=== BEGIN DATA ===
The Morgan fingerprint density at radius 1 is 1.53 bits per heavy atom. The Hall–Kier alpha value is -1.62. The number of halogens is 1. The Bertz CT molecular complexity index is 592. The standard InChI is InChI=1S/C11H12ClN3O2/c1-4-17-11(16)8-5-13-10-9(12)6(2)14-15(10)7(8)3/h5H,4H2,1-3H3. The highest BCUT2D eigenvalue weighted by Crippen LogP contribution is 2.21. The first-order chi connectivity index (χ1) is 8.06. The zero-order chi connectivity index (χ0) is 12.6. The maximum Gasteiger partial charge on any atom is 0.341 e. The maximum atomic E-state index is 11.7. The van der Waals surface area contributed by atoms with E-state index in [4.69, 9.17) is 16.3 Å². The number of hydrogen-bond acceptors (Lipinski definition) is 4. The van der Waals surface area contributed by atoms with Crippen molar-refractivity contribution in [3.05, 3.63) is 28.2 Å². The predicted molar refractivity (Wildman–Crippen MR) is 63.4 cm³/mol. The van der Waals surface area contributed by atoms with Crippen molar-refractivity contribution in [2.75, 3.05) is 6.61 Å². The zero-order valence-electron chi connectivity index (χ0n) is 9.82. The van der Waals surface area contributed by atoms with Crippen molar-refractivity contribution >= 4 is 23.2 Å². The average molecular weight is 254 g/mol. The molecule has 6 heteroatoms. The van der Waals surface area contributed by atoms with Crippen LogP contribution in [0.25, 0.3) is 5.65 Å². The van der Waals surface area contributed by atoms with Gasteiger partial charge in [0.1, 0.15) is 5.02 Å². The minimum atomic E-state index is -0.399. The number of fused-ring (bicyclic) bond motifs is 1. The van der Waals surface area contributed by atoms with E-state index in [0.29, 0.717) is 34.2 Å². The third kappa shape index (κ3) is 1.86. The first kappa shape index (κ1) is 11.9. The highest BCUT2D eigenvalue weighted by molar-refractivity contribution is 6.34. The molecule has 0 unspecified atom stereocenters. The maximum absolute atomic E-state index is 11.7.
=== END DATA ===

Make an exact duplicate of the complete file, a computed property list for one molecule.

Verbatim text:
The Morgan fingerprint density at radius 1 is 1.53 bits per heavy atom. The Hall–Kier alpha value is -1.62. The number of halogens is 1. The Bertz CT molecular complexity index is 592. The standard InChI is InChI=1S/C11H12ClN3O2/c1-4-17-11(16)8-5-13-10-9(12)6(2)14-15(10)7(8)3/h5H,4H2,1-3H3. The highest BCUT2D eigenvalue weighted by Crippen LogP contribution is 2.21. The first-order chi connectivity index (χ1) is 8.06. The zero-order chi connectivity index (χ0) is 12.6. The maximum Gasteiger partial charge on any atom is 0.341 e. The maximum atomic E-state index is 11.7. The van der Waals surface area contributed by atoms with E-state index in [4.69, 9.17) is 16.3 Å². The number of hydrogen-bond acceptors (Lipinski definition) is 4. The van der Waals surface area contributed by atoms with Crippen molar-refractivity contribution in [3.05, 3.63) is 28.2 Å². The predicted molar refractivity (Wildman–Crippen MR) is 63.4 cm³/mol. The van der Waals surface area contributed by atoms with Crippen molar-refractivity contribution in [2.75, 3.05) is 6.61 Å². The zero-order valence-electron chi connectivity index (χ0n) is 9.82. The van der Waals surface area contributed by atoms with Crippen molar-refractivity contribution >= 4 is 23.2 Å². The average molecular weight is 254 g/mol. The molecule has 6 heteroatoms. The van der Waals surface area contributed by atoms with Crippen LogP contribution in [0.25, 0.3) is 5.65 Å². The van der Waals surface area contributed by atoms with Gasteiger partial charge in [0.1, 0.15) is 5.02 Å². The minimum atomic E-state index is -0.399. The number of fused-ring (bicyclic) bond motifs is 1. The van der Waals surface area contributed by atoms with E-state index in [0.29, 0.717) is 34.2 Å². The third kappa shape index (κ3) is 1.86. The first kappa shape index (κ1) is 11.9. The highest BCUT2D eigenvalue weighted by molar-refractivity contribution is 6.34. The molecule has 0 unspecified atom stereocenters. The maximum absolute atomic E-state index is 11.7.